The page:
This week we met with Friday's group, but we missed Monday because of the negative wind chill! We made a good call, when I stepped out my front door the cold air took my breath away in Burlington!
On Friday we started in the sunny backyard with free play, which included designing snow castles and attempting to sled on slushy snow. The slush was perfect for building our castles! The wet, heavy snow was easily able to take the mold of any container we put it in. Then, playschoolers found seed pods, leaves and sticks to decorate the castles. We had just as much fun building them as we did stomping them back into the ground!
After everyone arrived, we grabbed our lunch boxes and hiked to Forest Camp for Morning Meeting. During Morning Meeting, we planned a day of sugaring and games. Before we jumped into our exciting schedule, it was time for snack and a story. We read one about a sugarbush to introduce our next activity as well as a silly story about a crowded mitten!
Once we finished eating, it was time to move onto maple sugaring! This year, we decided to tap a maple tree right at Forest Camp so that we can come back each week to check the sap. Before tapping, I talked the group through maple tree identification, the different tools we'd be using to tap and the desired conditions for running sap.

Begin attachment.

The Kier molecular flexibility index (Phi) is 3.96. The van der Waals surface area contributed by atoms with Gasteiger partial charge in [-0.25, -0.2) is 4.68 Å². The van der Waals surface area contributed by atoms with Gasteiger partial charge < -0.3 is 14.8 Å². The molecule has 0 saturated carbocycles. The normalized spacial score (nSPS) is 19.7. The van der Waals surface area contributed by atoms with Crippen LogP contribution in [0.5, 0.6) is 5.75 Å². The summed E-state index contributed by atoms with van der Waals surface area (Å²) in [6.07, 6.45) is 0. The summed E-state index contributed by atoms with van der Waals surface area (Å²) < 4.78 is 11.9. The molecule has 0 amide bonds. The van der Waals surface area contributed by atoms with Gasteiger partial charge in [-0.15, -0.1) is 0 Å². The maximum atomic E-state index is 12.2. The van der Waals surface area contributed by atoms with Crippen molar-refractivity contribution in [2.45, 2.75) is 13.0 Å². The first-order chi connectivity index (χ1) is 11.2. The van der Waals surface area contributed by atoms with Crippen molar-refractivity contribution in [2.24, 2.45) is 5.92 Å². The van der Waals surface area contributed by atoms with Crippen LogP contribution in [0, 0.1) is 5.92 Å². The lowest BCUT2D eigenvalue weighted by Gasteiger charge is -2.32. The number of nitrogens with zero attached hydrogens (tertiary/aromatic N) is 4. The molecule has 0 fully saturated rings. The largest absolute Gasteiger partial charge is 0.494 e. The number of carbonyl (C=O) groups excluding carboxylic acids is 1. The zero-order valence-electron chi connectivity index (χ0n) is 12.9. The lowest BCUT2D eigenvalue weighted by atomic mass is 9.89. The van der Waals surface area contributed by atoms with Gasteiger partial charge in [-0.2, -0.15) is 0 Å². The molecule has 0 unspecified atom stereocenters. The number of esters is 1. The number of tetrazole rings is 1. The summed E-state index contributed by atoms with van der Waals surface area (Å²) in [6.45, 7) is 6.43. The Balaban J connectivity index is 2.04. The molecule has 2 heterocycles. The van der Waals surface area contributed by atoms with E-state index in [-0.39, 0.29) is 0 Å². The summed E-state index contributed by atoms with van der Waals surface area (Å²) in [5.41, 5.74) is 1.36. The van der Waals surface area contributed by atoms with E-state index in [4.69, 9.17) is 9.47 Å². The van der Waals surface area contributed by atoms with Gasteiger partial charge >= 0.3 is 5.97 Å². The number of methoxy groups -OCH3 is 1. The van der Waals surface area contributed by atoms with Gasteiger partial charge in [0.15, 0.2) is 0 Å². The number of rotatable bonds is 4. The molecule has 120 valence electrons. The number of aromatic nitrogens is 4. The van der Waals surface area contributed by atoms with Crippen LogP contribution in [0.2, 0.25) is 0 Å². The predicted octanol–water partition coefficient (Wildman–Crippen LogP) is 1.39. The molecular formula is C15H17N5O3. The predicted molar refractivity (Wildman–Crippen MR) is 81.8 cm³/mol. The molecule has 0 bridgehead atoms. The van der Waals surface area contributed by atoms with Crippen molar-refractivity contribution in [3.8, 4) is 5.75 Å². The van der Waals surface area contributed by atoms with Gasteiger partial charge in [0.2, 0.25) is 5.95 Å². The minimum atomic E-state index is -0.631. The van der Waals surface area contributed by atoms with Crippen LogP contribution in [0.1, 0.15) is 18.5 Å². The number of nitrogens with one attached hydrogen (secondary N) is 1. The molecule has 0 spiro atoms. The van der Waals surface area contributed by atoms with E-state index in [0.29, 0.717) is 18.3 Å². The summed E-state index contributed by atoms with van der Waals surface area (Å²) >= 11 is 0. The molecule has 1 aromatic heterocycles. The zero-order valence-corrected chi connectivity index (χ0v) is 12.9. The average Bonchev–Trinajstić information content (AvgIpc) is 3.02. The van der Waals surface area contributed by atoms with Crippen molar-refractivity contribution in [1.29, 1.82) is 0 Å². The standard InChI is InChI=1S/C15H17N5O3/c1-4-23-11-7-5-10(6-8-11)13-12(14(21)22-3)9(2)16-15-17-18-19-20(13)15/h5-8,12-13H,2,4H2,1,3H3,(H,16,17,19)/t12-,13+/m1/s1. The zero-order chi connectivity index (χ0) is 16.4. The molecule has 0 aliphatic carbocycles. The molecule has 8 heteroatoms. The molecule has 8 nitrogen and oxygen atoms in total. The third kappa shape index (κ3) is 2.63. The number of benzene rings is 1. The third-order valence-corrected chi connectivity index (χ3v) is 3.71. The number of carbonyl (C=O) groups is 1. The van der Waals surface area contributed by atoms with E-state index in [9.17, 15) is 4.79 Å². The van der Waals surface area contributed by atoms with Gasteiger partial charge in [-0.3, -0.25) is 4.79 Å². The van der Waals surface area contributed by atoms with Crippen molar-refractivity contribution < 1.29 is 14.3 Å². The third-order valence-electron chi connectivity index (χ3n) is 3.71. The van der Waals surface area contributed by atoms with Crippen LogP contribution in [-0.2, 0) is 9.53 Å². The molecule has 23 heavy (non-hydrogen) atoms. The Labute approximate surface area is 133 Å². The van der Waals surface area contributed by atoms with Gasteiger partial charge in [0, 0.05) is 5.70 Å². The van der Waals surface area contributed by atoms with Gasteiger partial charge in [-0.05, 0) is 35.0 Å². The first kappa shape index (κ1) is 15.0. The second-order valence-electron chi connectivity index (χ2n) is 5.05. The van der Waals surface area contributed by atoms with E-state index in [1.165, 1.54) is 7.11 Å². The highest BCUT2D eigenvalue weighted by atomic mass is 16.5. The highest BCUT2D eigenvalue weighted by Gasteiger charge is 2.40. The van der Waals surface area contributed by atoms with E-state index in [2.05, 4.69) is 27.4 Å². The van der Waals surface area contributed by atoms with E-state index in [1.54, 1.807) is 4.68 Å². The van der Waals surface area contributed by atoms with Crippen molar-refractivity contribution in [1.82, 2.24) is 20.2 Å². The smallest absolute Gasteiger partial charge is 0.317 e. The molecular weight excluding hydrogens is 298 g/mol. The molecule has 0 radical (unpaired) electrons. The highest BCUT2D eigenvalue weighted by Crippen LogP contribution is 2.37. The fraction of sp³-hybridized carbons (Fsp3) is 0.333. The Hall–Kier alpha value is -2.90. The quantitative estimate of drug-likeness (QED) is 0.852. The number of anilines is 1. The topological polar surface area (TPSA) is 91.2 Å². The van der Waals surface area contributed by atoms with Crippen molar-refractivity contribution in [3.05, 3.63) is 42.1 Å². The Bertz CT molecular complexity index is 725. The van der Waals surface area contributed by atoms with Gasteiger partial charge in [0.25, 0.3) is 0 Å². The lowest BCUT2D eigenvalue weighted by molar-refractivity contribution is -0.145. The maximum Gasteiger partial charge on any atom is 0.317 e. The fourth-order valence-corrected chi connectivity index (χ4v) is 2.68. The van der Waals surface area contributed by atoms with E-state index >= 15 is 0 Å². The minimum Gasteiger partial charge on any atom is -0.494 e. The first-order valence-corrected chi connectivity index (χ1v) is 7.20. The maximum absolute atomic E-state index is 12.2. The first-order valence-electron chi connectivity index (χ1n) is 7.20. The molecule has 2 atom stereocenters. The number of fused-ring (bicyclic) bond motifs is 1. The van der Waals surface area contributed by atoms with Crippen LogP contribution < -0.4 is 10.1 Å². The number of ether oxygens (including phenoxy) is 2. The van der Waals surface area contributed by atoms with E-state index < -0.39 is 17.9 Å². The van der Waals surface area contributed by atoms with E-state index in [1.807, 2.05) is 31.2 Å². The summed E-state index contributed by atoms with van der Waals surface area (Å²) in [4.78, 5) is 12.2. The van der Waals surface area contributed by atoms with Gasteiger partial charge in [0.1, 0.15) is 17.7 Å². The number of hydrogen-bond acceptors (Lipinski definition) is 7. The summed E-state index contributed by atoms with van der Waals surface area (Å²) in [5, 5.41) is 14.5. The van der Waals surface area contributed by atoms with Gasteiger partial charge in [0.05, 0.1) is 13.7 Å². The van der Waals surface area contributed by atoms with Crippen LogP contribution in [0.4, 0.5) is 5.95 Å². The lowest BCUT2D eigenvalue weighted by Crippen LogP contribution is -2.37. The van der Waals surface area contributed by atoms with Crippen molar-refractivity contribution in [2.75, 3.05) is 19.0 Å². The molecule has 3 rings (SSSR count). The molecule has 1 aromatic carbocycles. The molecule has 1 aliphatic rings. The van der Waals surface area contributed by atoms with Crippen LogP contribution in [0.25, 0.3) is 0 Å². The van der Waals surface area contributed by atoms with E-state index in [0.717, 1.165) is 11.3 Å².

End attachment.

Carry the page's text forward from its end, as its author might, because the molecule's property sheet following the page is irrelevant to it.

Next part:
First, we drilled...
We worked together as a group to make sure the tree we chose was a maple, then we made a line to start drilling and tapping!
Then, we tapped our spile into the tree...
Finally, it was time to hang our bucket! Some of us stuck around to try and hear the sap hitting the bucket, while others started free play. Free play at Forest Camp is wonderful, there are so many trees to climb, meals to make in the snow kitchen and exciting nature around us. We couldn't ask for a better place to explore!
While we were playing, Emily made an amazing (yet unfortunate) discovery...a dead redpoll laying in the snow just off the path to Forest Camp! The bird had no obvious signs of death, it looked like it was peacefully sleeping. Our best guess is blunt force from the wind storm. No matter the cause, it gave us a chance to talk about life and death in natural communities and discuss how we would like to honor the bird. I suggested that we build it a small nature shrine and lay it to rest. I had several dedicated helpers. We collected ferns, seeds, bark and other natural treasures to place around the bird's body.
Many of our playschoolers chose to share the redpoll with the adult who picked them up.
We ended our day with lunch and thank you circle, when we name our favorite part of the day.